Saturday, January 8, 2011

Book Review: "Bring It!"

Since the start of the New Year, I’ve been slowly making my way through a thick stack of just-published health-related books sitting on my nightstand, including:
As I finish ‘em, I’ll post reviews of each.

But first up: Tony Horton’s first literary work: “Bring It! The Revolutionary Fitness Plan for All Levels That BURNS FAT, BUILDS MUSCLE, and SHREDS INCHES.”

Read my review after the jump.

First impression:

This is an attractive book, with an eye-catching red jacket (albeit one that features a-creepy-looking airbrushed Horton and a big P90X logo). Visually, it pops, which I'm sure helps drive sales, but also deters easily-embarrassed readers from openly brandishing this book on the bus or subway.

Inside, the glossy pages are crammed with full-color photographs. Not surprisingly, most of 'em are of Tony himself. The page layouts are simple, with plenty of white space and easy-to-read type. (As a design nerd, though, I'm a little distracted by the fonts that inexplicably change from section to section.)

The heart of the book is a 100+ page section of  photographs and descriptions of countless exercise variations, with fair-to-decent instructions on how to perform each movement. Here, you get a sense of the limitations of print as a vehicle for exercise demonstrations; with just two or three snapshots of Tony doing each move, it takes a lot more effort and imagination to figure out what he's trying to show us. But overall, this section's the most useful. It's straightforward, and it offers workout junkies a bunch of new exercise variations.

But ultimately, the book’s text contains a few too many platitudes and rah-rah marketing slogans.

Don't get me wrong: It’s not that Tony’s entirely devoid of sound advice. Right at the outset, Tony makes clear that “quick fixes don’t work,” and that “if you’re searching for the magic bullet, you’ll be looking until the end of time.” He's right: If you want something, you’re going to have to work for it. Tony has some decent points to raise about the importance of periodization. And he discusses why he wants to make exercise fun: “The people who stick with exercise for the long haul are those who enjoy it. They do it out of fun and interest and because it’s a challenge.”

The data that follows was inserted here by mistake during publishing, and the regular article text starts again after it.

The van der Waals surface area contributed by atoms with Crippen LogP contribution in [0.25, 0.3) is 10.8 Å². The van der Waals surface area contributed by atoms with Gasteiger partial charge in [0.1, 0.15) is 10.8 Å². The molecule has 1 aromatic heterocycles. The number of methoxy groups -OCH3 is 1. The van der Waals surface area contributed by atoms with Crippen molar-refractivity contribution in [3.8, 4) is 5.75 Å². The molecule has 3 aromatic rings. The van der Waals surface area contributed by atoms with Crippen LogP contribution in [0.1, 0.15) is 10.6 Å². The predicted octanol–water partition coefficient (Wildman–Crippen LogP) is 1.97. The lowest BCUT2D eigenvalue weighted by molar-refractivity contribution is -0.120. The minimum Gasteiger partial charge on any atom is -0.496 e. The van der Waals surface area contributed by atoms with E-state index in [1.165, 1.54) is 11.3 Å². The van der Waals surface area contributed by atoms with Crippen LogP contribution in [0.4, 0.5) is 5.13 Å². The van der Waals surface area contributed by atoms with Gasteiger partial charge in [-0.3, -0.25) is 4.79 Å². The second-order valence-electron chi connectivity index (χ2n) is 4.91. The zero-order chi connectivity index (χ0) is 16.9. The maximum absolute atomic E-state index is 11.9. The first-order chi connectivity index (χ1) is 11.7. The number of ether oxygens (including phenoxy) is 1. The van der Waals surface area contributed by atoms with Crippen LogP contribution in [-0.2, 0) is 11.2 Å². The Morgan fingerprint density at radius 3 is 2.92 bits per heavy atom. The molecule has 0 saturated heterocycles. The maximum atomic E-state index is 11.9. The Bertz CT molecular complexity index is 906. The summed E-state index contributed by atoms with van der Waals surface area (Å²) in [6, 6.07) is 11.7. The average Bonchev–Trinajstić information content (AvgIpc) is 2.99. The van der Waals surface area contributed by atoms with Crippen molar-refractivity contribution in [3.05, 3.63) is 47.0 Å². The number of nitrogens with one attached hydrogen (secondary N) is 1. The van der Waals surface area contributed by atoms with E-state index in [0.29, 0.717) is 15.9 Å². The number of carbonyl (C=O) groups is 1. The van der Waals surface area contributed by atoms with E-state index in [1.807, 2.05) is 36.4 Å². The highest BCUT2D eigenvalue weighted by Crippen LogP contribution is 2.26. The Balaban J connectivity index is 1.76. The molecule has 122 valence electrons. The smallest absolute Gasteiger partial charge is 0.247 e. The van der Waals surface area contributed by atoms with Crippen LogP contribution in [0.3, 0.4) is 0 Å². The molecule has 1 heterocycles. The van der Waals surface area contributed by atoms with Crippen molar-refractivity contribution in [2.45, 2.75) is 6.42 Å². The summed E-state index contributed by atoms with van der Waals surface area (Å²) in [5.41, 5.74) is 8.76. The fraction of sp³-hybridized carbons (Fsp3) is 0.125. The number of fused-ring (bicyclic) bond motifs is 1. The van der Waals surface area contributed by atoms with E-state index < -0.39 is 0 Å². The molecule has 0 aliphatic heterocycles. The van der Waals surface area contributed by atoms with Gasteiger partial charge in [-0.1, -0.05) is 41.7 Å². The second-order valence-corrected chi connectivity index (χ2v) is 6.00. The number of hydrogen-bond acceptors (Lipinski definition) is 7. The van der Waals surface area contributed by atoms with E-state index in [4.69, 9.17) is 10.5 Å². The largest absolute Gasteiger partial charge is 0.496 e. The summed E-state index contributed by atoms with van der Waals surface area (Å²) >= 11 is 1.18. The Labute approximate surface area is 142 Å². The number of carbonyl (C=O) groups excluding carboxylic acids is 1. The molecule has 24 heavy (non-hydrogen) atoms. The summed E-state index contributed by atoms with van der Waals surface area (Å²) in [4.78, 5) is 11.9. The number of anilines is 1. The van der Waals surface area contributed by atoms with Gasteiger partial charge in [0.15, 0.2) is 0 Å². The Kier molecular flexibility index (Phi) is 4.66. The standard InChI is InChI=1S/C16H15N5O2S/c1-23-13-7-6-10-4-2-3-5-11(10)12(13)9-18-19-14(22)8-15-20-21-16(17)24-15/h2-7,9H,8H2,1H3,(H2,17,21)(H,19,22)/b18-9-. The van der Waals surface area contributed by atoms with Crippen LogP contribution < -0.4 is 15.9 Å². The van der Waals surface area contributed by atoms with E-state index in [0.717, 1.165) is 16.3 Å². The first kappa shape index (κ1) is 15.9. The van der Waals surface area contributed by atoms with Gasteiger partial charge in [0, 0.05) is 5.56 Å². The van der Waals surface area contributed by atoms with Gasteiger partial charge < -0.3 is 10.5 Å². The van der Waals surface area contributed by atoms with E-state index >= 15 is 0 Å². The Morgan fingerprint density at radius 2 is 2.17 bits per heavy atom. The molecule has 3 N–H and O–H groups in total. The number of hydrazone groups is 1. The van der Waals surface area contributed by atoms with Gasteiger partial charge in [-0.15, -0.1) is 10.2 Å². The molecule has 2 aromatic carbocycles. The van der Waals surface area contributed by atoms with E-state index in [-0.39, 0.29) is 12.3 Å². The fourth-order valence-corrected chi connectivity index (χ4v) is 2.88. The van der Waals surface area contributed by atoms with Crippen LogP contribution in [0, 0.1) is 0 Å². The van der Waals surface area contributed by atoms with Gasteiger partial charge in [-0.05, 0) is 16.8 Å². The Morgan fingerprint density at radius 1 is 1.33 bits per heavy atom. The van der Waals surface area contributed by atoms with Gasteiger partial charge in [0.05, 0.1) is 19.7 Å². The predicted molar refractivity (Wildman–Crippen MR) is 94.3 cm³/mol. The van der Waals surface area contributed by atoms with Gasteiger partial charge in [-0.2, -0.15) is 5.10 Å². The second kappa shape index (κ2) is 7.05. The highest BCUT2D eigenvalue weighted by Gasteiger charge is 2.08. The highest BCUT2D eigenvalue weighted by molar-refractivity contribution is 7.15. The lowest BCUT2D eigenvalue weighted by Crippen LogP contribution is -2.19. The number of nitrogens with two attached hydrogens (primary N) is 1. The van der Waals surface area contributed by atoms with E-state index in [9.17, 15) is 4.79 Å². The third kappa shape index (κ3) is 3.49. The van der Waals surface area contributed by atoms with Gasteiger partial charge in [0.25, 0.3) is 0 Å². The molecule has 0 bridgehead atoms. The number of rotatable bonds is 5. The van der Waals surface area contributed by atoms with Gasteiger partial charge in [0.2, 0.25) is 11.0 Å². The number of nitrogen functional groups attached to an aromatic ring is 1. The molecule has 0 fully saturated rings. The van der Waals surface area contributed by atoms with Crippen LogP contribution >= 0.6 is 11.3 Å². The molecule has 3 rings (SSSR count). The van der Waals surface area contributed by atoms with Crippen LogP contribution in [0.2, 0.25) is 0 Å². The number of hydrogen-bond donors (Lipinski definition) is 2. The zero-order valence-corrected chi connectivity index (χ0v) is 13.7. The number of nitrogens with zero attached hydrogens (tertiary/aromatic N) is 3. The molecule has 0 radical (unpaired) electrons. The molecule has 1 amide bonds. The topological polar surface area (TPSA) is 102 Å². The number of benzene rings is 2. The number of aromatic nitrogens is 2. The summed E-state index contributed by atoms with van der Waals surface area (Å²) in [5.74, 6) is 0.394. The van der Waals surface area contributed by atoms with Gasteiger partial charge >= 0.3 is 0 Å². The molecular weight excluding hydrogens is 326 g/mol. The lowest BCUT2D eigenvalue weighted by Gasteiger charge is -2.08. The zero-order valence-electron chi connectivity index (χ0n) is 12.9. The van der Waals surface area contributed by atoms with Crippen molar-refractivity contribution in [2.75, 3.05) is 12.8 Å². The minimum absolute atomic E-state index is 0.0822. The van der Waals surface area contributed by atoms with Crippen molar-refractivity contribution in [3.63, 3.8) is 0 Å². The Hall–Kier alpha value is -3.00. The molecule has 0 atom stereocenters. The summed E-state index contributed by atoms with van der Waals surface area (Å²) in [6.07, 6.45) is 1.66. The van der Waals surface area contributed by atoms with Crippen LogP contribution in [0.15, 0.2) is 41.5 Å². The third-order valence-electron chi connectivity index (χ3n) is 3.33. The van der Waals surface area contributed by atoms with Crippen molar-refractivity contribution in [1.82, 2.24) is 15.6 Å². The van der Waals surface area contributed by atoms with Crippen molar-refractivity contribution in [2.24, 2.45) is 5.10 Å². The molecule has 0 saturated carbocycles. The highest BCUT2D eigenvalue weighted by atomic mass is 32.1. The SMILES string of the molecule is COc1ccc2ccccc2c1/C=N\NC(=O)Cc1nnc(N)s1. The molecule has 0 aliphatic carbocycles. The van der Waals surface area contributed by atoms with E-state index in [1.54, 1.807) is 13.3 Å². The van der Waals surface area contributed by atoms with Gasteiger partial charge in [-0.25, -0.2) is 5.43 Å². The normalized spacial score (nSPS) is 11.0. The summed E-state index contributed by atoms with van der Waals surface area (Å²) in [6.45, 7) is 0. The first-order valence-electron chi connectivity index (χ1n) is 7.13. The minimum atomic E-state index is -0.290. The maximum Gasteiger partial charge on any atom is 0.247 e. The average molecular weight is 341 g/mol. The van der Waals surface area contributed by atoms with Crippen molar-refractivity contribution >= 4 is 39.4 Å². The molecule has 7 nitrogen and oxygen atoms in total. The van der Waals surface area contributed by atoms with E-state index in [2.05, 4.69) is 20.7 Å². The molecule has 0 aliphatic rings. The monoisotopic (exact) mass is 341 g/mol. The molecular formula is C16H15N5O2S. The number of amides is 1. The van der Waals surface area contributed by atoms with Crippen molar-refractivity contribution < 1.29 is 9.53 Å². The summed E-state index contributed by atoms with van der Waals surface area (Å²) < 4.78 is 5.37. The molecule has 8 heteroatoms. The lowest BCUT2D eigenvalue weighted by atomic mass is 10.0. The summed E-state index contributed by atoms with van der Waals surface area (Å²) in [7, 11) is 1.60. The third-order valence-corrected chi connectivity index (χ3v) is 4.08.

Tony also emphasizes managing stress, getting enough sleep, and stripping alcohol, caffeine, sugar and gluten from people's diets as much as possible. Hear, hear.

But here’s what I had trouble with:
  • Tony advocates way too much exercise.
Tony practices what he preaches, and it's certainly worked for him. But he does a crapload of work -- much more than what's necessary. Tony exercises with “free weights, body weight, and resistance bands for 45 to 55 minutes 2 or 3 days a week,” and “[f]or cardio, [he does] 45 to 50 minutes 2 days a week, with as many different types of aerobic moves as [he] can cram into that time period.” Oh, and he regularly practices yoga, of course. And stretching, too. Also: “a hard-core plyometric interval routine that hammers [his] legs and glutes.”

And he wants you to work out just as frequently: “[T]he old standard has been 3 days per week [of workouts], but I’m going to show you the benefits of working out most days of the week.” Why work out so frequently, you ask? “[I]f you work out on Monday and skip Tuesday, by the time Wednesday rolls around you could be in a full frontal funk -- because those feel-good chemicals [in your brain] are gone.” (Funny -- you know what puts me in a "full frontal funk"? Overtraining.)

If you subscribe to Tony's approach, you're doing hour-long P90X-type workouts every day. Forever. And don’t forget to do ab exercises “at least four or five times a week,” too.

Can you do it? Especially after one, two, three rounds of P90X? Probably not without boredom quickly settling in. That’s probably why Tony tries so damned hard to keep things “fun” by adding lots of variations to basic movements (why do jumping jacks when you can do “Wacky Jacks”?) and making up fanciful names for exercises (“Tick Tock Lifts,” anyone?). It also explains why so many P90X grads (myself included) are so quick to whip out our wallets to buy more fitness DVD sets from Beachbody: P90X+, Insanity, One-on-One with Tony Horton, MC2, etc.) -- we're desperate for some relief from the same old routines, sequences, exercises, banter and jokes.